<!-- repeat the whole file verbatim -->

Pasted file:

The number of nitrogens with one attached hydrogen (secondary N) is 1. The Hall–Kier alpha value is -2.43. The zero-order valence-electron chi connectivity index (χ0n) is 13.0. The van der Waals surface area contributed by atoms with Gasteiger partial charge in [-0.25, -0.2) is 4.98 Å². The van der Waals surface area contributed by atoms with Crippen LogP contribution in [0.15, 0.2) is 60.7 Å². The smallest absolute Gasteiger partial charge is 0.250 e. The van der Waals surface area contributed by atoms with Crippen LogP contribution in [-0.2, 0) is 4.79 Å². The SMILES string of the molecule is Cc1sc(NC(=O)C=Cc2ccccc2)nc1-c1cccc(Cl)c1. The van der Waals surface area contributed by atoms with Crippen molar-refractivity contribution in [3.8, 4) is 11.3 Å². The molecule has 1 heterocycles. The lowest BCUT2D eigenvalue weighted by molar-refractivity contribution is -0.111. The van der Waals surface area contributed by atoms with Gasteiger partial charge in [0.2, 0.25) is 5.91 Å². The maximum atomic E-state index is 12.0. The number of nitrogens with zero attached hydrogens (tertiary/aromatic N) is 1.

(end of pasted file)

The number of nitrogens with one attached hydrogen (secondary N) is 1. The Hall–Kier alpha value is -2.43. The zero-order valence-electron chi connectivity index (χ0n) is 13.0. The van der Waals surface area contributed by atoms with Gasteiger partial charge in [-0.25, -0.2) is 4.98 Å². The van der Waals surface area contributed by atoms with Crippen LogP contribution in [0.15, 0.2) is 60.7 Å². The smallest absolute Gasteiger partial charge is 0.250 e. The van der Waals surface area contributed by atoms with Crippen LogP contribution in [-0.2, 0) is 4.79 Å². The SMILES string of the molecule is Cc1sc(NC(=O)C=Cc2ccccc2)nc1-c1cccc(Cl)c1. The van der Waals surface area contributed by atoms with Crippen molar-refractivity contribution in [3.8, 4) is 11.3 Å². The molecule has 1 heterocycles. The lowest BCUT2D eigenvalue weighted by molar-refractivity contribution is -0.111. The van der Waals surface area contributed by atoms with Gasteiger partial charge in [0.2, 0.25) is 5.91 Å². The maximum atomic E-state index is 12.0. The number of nitrogens with zero attached hydrogens (tertiary/aromatic N) is 1.